24" Disppays:
2490WUXi2-BK is $1099.00, covers sRGB gamut, supports Spectraview, but the Spectraview software is an additional $89.00, and you use your own device (if supported).

Assuming you are going to want to take advantage of their dedicated the software, for an extra 100 bucks, you might as well get the dedicated colorimeter and buy the SV model of that size listed below.

2490W2-BK-SV is $1299.00, covers sRGB gamut, and comes with software and colorimeter.
2490WUXiSV is $1299.00, covers 75% of AdobeRGB gamut, and comes with software and colorimeter.

26" Displays:
2690WUXi2-BK is $1199.00, covers 97.8% of AdobeRGB, supports Spectraview, but the Spectraview software is an additional $89.00, and you use your own device (if supported).

2690W2-BK-SV is $1449.00, covers 97% of AdobeRGB, and comes with software and colorimeter.
It seems the 26" displays that are cherry picked for SV status are rated a bit smaller gamut than the regular MultiSync line.

If you are used to working with other sRGB gamut displays in the studio, would going to an AdobeRGB, or a 75% AdobeRGB gamut throw off your visual comfort level? I've read that some folks seem the AdobeRGB displays appear bit flat.
« Last Edit: August 13, 2009, 12:18:00 PM by jjlphoto » Logged

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Czornyj
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« Reply #26 on: August 13, 2009, 12:31:11 PM »
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Quote from: jjlphoto
2490WUXi2-BK is $1099.00, covers sRGB gamut, supports Spectraview, but the Spectraview software is an additional $89.00, and you use your own device (if supported). So for an extra 100 bucks, you might as well get the dedicated colorimeter and buy the SV model of that size listed below.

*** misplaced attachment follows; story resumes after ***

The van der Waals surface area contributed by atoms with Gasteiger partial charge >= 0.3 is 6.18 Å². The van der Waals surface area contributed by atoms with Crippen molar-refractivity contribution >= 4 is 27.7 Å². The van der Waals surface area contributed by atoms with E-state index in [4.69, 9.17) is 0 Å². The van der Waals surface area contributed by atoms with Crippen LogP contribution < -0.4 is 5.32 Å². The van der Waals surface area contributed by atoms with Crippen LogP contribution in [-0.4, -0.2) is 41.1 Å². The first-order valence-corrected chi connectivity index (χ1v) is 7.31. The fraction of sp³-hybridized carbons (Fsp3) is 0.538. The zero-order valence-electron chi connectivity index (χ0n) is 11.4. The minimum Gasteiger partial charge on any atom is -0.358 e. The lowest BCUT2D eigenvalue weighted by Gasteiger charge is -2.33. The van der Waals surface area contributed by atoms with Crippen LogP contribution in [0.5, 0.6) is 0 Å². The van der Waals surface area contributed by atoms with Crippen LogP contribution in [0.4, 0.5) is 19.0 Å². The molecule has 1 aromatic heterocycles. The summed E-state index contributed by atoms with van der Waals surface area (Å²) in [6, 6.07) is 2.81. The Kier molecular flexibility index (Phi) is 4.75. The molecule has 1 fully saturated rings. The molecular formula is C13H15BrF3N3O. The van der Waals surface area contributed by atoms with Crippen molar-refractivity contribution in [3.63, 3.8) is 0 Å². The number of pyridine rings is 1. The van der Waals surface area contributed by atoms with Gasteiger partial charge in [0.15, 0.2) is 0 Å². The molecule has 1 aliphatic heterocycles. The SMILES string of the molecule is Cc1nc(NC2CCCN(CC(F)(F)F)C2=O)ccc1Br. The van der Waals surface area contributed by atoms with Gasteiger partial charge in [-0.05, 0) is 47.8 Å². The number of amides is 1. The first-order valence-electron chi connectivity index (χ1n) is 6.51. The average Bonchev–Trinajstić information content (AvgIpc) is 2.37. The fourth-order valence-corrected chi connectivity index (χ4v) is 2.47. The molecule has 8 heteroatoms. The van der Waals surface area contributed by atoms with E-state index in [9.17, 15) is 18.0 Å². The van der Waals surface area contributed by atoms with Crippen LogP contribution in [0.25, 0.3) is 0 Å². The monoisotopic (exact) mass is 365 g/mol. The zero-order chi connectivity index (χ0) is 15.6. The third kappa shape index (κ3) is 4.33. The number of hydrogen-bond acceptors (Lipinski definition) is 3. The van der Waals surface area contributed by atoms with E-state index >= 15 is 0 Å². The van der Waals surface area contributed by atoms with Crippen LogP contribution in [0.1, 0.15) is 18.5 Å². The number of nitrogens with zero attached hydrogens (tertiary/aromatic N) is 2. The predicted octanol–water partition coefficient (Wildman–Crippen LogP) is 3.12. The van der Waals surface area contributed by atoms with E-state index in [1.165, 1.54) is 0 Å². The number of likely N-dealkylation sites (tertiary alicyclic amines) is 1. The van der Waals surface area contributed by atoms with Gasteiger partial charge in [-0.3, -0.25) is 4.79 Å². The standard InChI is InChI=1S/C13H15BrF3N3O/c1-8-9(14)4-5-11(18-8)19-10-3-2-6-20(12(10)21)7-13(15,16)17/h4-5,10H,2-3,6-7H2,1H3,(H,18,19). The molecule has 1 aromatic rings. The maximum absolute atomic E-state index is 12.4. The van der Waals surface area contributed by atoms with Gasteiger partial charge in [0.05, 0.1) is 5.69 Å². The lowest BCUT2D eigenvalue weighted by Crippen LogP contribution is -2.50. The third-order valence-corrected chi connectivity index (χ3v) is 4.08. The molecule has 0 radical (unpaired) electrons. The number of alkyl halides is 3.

2490W2-BK-SV is $1299.00, covers sRGB gamut, and comes with software and colorimeter.
2490WUXiSV is $1299, covers 75% of AdobeRGB gamut, and comes with software and colorimeter.

Regarding their two 26" models, the 2690WUXi2-BK for $1199.00 is listed at 97.8% of AdobeRGB, 2690W2-BK-SV for $1449 is listed at 97% of AdobeRGB. It seems the 26" displays that are cherry picked for SV status are rated a bit smaller gamut than the regular MultiSync line.

If you are used to working with other sRGB gamut displays in the studio, would going to an AdobeRGB, or a 75% AdobeRGB gamut throw off your visual comfort level? I've read that some folks seem the AdobeRGB displays appear bit flat.

Goddamnit, I'll never understand NEC. In Europe both 2690WUXi2, 3090WUXi and their color critical incarnations - Spectraview Reference 2690 and Spectraview Reference 3090 are advertised as ~107% AdobeRGB panels...

Personally I work on 2190UXi, it's more suitable for what I do (photo editing, layout and prepress work for offset print). But wide gamut panels I tested and calibrated (2690WUXi, P221W, Eizo CG222W and S2231/32) do a better job when it comes to simulate the look of inkjet printer output. I bought a little Epson 7880 for personal use lately (just  for fun - I couldn't resist), and now I'd really like to get one of these wide gamut panels for print preparation.
« Last Edit: August 13, 2009, 12:33:18 PM by Czornyj » Logged

digitaldog
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« Reply #27 on: August 13, 2009, 12:38:40 PM »
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Quote from: Czornyj